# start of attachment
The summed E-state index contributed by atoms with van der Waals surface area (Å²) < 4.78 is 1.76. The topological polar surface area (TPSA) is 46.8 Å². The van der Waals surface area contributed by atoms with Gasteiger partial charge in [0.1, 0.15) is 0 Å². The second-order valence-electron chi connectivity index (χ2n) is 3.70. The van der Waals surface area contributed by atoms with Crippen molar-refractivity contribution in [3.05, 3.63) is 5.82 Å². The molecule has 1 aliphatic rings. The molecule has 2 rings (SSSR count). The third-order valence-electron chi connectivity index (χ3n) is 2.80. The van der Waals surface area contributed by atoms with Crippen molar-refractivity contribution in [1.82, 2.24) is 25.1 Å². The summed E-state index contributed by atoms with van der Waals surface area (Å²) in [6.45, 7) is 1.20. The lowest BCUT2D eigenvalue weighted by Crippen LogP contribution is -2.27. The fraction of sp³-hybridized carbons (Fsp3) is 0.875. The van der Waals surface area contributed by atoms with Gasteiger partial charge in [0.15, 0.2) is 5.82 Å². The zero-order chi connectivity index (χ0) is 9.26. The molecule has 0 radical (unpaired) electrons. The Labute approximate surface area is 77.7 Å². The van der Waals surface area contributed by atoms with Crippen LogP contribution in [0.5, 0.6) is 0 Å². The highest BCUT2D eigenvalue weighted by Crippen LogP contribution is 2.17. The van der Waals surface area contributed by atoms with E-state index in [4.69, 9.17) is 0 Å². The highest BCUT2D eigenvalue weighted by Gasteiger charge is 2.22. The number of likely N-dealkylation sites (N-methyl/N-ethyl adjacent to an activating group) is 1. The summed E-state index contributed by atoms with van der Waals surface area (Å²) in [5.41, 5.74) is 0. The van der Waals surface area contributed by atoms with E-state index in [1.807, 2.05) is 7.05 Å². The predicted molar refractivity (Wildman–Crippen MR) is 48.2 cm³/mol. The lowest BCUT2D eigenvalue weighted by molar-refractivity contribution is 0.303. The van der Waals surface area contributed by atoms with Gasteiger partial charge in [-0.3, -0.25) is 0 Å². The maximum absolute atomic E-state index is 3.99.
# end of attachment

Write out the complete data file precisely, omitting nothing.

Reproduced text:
The summed E-state index contributed by atoms with van der Waals surface area (Å²) < 4.78 is 1.76. The topological polar surface area (TPSA) is 46.8 Å². The van der Waals surface area contributed by atoms with Gasteiger partial charge in [0.1, 0.15) is 0 Å². The second-order valence-electron chi connectivity index (χ2n) is 3.70. The van der Waals surface area contributed by atoms with Crippen molar-refractivity contribution in [3.05, 3.63) is 5.82 Å². The molecule has 1 aliphatic rings. The molecule has 2 rings (SSSR count). The third-order valence-electron chi connectivity index (χ3n) is 2.80. The van der Waals surface area contributed by atoms with Crippen molar-refractivity contribution in [1.82, 2.24) is 25.1 Å². The summed E-state index contributed by atoms with van der Waals surface area (Å²) in [6.45, 7) is 1.20. The lowest BCUT2D eigenvalue weighted by Crippen LogP contribution is -2.27. The fraction of sp³-hybridized carbons (Fsp3) is 0.875. The van der Waals surface area contributed by atoms with Gasteiger partial charge in [0.15, 0.2) is 5.82 Å². The zero-order chi connectivity index (χ0) is 9.26. The molecule has 0 radical (unpaired) electrons. The Labute approximate surface area is 77.7 Å². The van der Waals surface area contributed by atoms with Crippen LogP contribution in [0.5, 0.6) is 0 Å². The highest BCUT2D eigenvalue weighted by Crippen LogP contribution is 2.17. The van der Waals surface area contributed by atoms with E-state index in [4.69, 9.17) is 0 Å². The highest BCUT2D eigenvalue weighted by Gasteiger charge is 2.22. The number of likely N-dealkylation sites (N-methyl/N-ethyl adjacent to an activating group) is 1. The summed E-state index contributed by atoms with van der Waals surface area (Å²) in [5.41, 5.74) is 0. The van der Waals surface area contributed by atoms with E-state index in [1.807, 2.05) is 7.05 Å². The predicted molar refractivity (Wildman–Crippen MR) is 48.2 cm³/mol. The lowest BCUT2D eigenvalue weighted by molar-refractivity contribution is 0.303. The van der Waals surface area contributed by atoms with Gasteiger partial charge in [-0.3, -0.25) is 0 Å². The maximum absolute atomic E-state index is 3.99.